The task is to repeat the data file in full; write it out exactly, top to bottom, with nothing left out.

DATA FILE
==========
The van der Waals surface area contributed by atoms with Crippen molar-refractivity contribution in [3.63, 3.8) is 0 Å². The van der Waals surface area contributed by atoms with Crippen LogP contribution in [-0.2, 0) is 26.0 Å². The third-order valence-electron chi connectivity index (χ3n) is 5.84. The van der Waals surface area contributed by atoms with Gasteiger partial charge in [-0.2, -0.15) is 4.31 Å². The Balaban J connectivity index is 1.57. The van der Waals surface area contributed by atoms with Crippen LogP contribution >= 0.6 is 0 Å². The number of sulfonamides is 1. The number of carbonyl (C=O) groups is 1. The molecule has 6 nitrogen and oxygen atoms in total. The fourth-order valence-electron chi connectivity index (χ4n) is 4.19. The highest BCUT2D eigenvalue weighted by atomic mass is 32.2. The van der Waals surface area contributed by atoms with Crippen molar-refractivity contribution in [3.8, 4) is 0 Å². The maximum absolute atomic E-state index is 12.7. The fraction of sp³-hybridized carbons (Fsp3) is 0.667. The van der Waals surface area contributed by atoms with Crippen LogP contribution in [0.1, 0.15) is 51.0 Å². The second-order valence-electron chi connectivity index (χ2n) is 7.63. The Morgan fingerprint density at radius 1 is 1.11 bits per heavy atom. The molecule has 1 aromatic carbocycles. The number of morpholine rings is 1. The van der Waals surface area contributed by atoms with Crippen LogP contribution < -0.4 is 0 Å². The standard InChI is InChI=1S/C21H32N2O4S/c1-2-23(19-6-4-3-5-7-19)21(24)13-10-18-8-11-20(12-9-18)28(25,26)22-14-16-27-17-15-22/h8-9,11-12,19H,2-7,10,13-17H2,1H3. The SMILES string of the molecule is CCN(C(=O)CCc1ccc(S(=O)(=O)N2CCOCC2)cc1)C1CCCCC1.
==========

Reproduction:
The van der Waals surface area contributed by atoms with Crippen molar-refractivity contribution in [3.63, 3.8) is 0 Å². The van der Waals surface area contributed by atoms with Crippen LogP contribution in [-0.2, 0) is 26.0 Å². The third-order valence-electron chi connectivity index (χ3n) is 5.84. The van der Waals surface area contributed by atoms with Gasteiger partial charge in [-0.2, -0.15) is 4.31 Å². The Balaban J connectivity index is 1.57. The van der Waals surface area contributed by atoms with Crippen LogP contribution >= 0.6 is 0 Å². The number of sulfonamides is 1. The number of carbonyl (C=O) groups is 1. The molecule has 6 nitrogen and oxygen atoms in total. The fourth-order valence-electron chi connectivity index (χ4n) is 4.19. The highest BCUT2D eigenvalue weighted by atomic mass is 32.2. The van der Waals surface area contributed by atoms with Crippen molar-refractivity contribution in [3.8, 4) is 0 Å². The maximum absolute atomic E-state index is 12.7. The fraction of sp³-hybridized carbons (Fsp3) is 0.667. The van der Waals surface area contributed by atoms with Crippen LogP contribution in [0.1, 0.15) is 51.0 Å². The second-order valence-electron chi connectivity index (χ2n) is 7.63. The Morgan fingerprint density at radius 1 is 1.11 bits per heavy atom. The molecule has 1 aromatic carbocycles. The number of morpholine rings is 1. The van der Waals surface area contributed by atoms with Crippen LogP contribution < -0.4 is 0 Å². The standard InChI is InChI=1S/C21H32N2O4S/c1-2-23(19-6-4-3-5-7-19)21(24)13-10-18-8-11-20(12-9-18)28(25,26)22-14-16-27-17-15-22/h8-9,11-12,19H,2-7,10,13-17H2,1H3. The SMILES string of the molecule is CCN(C(=O)CCc1ccc(S(=O)(=O)N2CCOCC2)cc1)C1CCCCC1.